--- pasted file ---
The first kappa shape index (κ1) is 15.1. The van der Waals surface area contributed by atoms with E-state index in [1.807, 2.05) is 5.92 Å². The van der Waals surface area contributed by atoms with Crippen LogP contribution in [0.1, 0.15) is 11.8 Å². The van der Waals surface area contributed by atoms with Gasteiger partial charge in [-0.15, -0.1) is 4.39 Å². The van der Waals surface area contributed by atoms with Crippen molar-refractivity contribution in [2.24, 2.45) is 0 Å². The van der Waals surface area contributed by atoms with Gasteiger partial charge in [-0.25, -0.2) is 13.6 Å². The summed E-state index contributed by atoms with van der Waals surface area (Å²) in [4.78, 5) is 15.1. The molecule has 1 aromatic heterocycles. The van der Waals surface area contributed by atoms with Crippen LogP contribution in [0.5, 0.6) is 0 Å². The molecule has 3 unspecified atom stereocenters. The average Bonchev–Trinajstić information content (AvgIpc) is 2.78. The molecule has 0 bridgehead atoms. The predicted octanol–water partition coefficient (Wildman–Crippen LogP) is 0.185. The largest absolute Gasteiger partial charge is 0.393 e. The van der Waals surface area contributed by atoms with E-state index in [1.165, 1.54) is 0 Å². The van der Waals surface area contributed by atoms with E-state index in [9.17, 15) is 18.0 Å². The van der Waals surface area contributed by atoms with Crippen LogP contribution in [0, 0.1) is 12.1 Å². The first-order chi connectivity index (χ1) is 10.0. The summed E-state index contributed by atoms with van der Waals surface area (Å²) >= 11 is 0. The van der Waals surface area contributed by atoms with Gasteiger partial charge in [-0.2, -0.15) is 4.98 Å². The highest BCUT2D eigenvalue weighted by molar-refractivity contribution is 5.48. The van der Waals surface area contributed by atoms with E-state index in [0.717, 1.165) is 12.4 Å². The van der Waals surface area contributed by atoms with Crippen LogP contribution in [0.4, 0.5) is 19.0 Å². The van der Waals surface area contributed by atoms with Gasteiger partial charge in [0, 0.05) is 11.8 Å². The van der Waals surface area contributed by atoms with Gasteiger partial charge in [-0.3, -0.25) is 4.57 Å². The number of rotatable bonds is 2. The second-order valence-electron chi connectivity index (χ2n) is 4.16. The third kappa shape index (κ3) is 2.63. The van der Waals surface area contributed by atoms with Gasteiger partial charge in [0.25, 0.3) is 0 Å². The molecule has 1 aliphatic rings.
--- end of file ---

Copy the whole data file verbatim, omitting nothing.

The first kappa shape index (κ1) is 15.1. The van der Waals surface area contributed by atoms with E-state index in [1.807, 2.05) is 5.92 Å². The van der Waals surface area contributed by atoms with Crippen LogP contribution in [0.1, 0.15) is 11.8 Å². The van der Waals surface area contributed by atoms with Gasteiger partial charge in [-0.15, -0.1) is 4.39 Å². The van der Waals surface area contributed by atoms with Crippen molar-refractivity contribution in [2.24, 2.45) is 0 Å². The van der Waals surface area contributed by atoms with Gasteiger partial charge in [-0.25, -0.2) is 13.6 Å². The summed E-state index contributed by atoms with van der Waals surface area (Å²) in [4.78, 5) is 15.1. The molecule has 1 aromatic heterocycles. The van der Waals surface area contributed by atoms with Crippen LogP contribution in [0.5, 0.6) is 0 Å². The molecule has 3 unspecified atom stereocenters. The average Bonchev–Trinajstić information content (AvgIpc) is 2.78. The molecule has 0 bridgehead atoms. The predicted octanol–water partition coefficient (Wildman–Crippen LogP) is 0.185. The largest absolute Gasteiger partial charge is 0.393 e. The van der Waals surface area contributed by atoms with E-state index in [1.165, 1.54) is 0 Å². The van der Waals surface area contributed by atoms with E-state index in [9.17, 15) is 18.0 Å². The van der Waals surface area contributed by atoms with Crippen LogP contribution in [0, 0.1) is 12.1 Å². The first-order chi connectivity index (χ1) is 10.0. The summed E-state index contributed by atoms with van der Waals surface area (Å²) >= 11 is 0. The van der Waals surface area contributed by atoms with Gasteiger partial charge in [-0.2, -0.15) is 4.98 Å². The highest BCUT2D eigenvalue weighted by molar-refractivity contribution is 5.48. The van der Waals surface area contributed by atoms with E-state index in [0.717, 1.165) is 12.4 Å². The van der Waals surface area contributed by atoms with Crippen LogP contribution in [0.4, 0.5) is 19.0 Å². The van der Waals surface area contributed by atoms with Gasteiger partial charge in [0, 0.05) is 11.8 Å². The van der Waals surface area contributed by atoms with Gasteiger partial charge in [-0.3, -0.25) is 4.57 Å². The number of rotatable bonds is 2. The second-order valence-electron chi connectivity index (χ2n) is 4.16. The third kappa shape index (κ3) is 2.63. The van der Waals surface area contributed by atoms with Gasteiger partial charge in [0.25, 0.3) is 0 Å². The molecule has 1 aliphatic rings.